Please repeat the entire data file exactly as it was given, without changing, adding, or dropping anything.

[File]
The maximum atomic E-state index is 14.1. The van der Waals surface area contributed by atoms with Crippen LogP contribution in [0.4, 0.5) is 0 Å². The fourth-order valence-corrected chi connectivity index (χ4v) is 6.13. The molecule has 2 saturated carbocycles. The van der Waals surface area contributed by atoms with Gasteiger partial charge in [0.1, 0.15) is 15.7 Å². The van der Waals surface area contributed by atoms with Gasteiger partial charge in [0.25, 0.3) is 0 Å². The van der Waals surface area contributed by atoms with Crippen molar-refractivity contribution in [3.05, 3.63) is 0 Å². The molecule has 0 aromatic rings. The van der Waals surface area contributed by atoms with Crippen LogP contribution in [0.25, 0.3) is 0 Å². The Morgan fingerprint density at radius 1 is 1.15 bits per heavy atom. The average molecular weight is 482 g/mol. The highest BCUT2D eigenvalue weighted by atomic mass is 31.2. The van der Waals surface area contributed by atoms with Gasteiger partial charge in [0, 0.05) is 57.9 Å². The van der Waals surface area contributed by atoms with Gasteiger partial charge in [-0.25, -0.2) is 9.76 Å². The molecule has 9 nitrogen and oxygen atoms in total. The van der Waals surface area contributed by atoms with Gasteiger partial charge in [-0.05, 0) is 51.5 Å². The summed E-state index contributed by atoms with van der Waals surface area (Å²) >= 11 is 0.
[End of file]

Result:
The maximum atomic E-state index is 14.1. The van der Waals surface area contributed by atoms with Crippen LogP contribution in [0.4, 0.5) is 0 Å². The fourth-order valence-corrected chi connectivity index (χ4v) is 6.13. The molecule has 2 saturated carbocycles. The van der Waals surface area contributed by atoms with Gasteiger partial charge in [0.1, 0.15) is 15.7 Å². The van der Waals surface area contributed by atoms with Gasteiger partial charge in [0.25, 0.3) is 0 Å². The van der Waals surface area contributed by atoms with Crippen molar-refractivity contribution in [3.05, 3.63) is 0 Å². The molecule has 0 aromatic rings. The van der Waals surface area contributed by atoms with Crippen LogP contribution in [0.25, 0.3) is 0 Å². The Morgan fingerprint density at radius 1 is 1.15 bits per heavy atom. The average molecular weight is 482 g/mol. The highest BCUT2D eigenvalue weighted by atomic mass is 31.2. The van der Waals surface area contributed by atoms with Gasteiger partial charge in [0, 0.05) is 57.9 Å². The van der Waals surface area contributed by atoms with Gasteiger partial charge in [-0.25, -0.2) is 9.76 Å². The molecule has 9 nitrogen and oxygen atoms in total. The van der Waals surface area contributed by atoms with Gasteiger partial charge in [-0.05, 0) is 51.5 Å². The summed E-state index contributed by atoms with van der Waals surface area (Å²) >= 11 is 0.